A Department of Transportation contractor stole $3.6 million in public funds by billing the state for work that was never done, state prosecutors said Thursday in what they described as an ongoing corruption probe of PennDOT’s southeastern Pennsylvania district.

    July 31, 2014

  • Police: Women stole thousands from elderly sisters, used money to show St. Bernards

    Two western Pennsylvania women have been charged with stealing thousands of dollars from two elderly sisters and using the money to attend dog shows.

    July 29, 2014

  • Intervening neighbor’s death now ruled homicide

    The Allegheny County medical examiner says a neighbor who died after he intervened in a fight between a couple next door is the victim of homicide.

    July 29, 2014

  • Housing police: Naked women slashes 3 in melee

    Allegheny County Housing Authority police were trying to identify a naked woman who allegedly slashed or stabbed three other women in an apparent lovers’ quarrel at a public housing complex.

    July 29, 2014

  • Police: Rescued boys never mentioned drowned teen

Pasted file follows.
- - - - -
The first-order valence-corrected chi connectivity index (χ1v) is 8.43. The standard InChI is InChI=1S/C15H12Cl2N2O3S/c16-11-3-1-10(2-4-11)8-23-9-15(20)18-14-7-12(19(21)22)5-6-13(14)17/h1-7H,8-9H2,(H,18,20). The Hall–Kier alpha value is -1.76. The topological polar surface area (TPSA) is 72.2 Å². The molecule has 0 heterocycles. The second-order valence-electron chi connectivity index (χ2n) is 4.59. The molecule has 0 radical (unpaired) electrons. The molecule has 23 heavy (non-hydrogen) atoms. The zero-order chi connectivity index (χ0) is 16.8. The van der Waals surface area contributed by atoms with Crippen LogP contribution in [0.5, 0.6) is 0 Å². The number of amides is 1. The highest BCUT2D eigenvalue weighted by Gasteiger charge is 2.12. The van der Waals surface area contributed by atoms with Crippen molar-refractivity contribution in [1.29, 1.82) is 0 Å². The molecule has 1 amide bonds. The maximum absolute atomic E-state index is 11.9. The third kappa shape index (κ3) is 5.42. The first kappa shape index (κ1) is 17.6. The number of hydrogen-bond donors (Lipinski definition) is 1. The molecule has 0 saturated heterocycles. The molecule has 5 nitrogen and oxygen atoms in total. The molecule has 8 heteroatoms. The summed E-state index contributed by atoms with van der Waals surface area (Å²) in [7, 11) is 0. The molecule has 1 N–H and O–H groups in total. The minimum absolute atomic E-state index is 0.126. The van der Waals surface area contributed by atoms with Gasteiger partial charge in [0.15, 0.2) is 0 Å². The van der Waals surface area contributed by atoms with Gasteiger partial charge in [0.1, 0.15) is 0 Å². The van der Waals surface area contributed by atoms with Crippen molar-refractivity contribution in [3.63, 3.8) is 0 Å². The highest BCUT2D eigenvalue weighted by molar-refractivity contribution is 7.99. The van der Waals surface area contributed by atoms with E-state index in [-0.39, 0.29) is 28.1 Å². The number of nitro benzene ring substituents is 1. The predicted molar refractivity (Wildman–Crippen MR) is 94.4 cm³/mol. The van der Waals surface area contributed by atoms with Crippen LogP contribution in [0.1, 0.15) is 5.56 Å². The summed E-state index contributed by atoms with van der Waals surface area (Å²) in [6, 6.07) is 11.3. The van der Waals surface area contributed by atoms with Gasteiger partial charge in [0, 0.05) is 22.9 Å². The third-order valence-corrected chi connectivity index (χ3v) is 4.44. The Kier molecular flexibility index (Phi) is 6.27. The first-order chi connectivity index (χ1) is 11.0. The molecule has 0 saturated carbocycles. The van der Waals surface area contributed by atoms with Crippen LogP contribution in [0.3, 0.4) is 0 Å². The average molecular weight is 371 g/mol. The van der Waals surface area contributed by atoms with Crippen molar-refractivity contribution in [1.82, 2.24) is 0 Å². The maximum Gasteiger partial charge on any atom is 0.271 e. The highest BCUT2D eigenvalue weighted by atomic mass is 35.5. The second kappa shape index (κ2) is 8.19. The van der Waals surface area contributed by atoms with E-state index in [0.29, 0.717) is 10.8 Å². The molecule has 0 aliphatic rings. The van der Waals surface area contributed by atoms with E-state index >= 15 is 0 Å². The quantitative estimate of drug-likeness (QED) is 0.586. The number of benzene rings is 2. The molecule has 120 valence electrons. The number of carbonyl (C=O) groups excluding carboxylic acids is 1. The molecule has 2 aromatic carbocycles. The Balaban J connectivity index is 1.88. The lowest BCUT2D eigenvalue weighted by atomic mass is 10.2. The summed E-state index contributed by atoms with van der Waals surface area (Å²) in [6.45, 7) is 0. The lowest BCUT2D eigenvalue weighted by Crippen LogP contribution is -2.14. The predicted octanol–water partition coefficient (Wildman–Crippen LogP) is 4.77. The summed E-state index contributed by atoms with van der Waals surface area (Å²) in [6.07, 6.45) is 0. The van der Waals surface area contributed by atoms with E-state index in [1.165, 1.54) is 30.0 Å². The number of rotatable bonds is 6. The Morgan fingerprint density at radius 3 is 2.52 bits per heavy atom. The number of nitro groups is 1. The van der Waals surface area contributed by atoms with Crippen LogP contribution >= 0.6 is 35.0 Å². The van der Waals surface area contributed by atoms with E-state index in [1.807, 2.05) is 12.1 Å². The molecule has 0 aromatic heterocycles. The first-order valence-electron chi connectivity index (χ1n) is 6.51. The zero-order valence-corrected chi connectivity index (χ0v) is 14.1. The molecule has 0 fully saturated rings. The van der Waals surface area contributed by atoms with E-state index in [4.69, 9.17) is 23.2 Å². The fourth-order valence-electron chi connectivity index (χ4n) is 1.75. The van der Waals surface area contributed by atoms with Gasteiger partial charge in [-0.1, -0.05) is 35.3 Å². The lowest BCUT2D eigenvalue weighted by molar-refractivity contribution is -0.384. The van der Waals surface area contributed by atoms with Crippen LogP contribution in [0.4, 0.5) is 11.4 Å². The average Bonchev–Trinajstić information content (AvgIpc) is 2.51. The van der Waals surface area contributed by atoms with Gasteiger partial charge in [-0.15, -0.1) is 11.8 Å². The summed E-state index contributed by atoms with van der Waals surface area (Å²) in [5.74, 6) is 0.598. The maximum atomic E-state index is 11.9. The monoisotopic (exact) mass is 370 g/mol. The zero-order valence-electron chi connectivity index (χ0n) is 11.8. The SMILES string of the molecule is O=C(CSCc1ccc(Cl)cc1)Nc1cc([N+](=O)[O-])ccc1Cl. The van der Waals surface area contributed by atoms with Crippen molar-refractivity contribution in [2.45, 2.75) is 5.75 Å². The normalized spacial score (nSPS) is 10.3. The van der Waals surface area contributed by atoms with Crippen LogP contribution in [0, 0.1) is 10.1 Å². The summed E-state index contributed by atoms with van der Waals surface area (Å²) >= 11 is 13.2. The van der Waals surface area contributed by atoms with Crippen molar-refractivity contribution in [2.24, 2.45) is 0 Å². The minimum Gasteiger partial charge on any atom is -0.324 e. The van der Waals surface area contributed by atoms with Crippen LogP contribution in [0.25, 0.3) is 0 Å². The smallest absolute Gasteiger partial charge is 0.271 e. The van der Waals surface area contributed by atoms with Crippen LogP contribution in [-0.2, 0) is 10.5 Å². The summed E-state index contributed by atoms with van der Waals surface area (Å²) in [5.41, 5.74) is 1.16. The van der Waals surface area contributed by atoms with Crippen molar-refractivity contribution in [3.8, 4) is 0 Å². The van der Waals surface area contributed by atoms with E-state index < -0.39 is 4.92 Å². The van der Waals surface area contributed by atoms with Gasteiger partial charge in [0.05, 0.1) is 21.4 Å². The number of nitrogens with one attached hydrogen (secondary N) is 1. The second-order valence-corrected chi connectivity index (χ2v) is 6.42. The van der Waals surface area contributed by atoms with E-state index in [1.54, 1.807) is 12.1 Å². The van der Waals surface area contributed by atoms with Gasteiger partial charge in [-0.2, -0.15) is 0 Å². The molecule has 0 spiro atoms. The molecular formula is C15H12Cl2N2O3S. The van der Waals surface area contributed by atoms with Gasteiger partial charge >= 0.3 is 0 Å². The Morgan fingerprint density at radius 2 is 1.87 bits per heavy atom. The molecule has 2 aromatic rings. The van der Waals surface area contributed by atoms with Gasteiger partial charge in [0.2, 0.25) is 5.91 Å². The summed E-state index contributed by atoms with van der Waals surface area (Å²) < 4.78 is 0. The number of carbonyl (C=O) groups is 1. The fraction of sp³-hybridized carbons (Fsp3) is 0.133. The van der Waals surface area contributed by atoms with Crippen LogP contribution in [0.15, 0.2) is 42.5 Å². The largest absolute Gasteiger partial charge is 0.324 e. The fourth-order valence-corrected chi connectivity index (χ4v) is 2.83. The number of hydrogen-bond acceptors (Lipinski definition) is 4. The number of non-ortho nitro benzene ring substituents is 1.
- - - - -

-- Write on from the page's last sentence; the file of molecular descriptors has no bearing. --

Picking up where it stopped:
Police say two teens who were rescued from a jetty in Presque Isle Bay in Erie last week, and two others who were with them, never mentioned a fifth boy who drowned and whose body wasn’t found until Saturday.

    July 29, 2014

  • 2 arraigned, denied bail in deadly Philly carjacking

    Two men accused of carjacking a woman in north Philadelphia and plowing into a family selling fruit on a street corner, killing three children, have been ordered held without bail.

    July 29, 2014

  • PennDOT pushes ‘Yellow Dot’ vehicle stickers

    It’s the car sticker that could save your life.
    PennDOT’s “Yellow Dot” program has been around for several years, said Daniel Zakraysek, coordinator of the Cambria Allegheny Regional Highway Safety Network.

    July 28, 2014

  • Remembering elephant’s rampage

    The circus elephant paced the landing outside the Jaffa Mosque in Altoona.
    Police formed an uneasy line around the perimeter of the venue’s lawn, rifles at the ready.
    It was a cloudy, cold day in April 1993, and Tyke the elephant had just run around the circus ring, slapped a baboon and burst through a building’s front door, tearing off part of the wall above the door.

    July 28, 2014

  • State briefs 7/29/2014

    July 28, 2014


Do you think pet obituaries should be included with death notices?

Yes, my pet is considered a member of the family.
No, pet obituaries are inappropriate.
Pet obituaries should be placed on a different page in the newspaper.
     View Results
Order Photos

Photo Slideshow

House Ads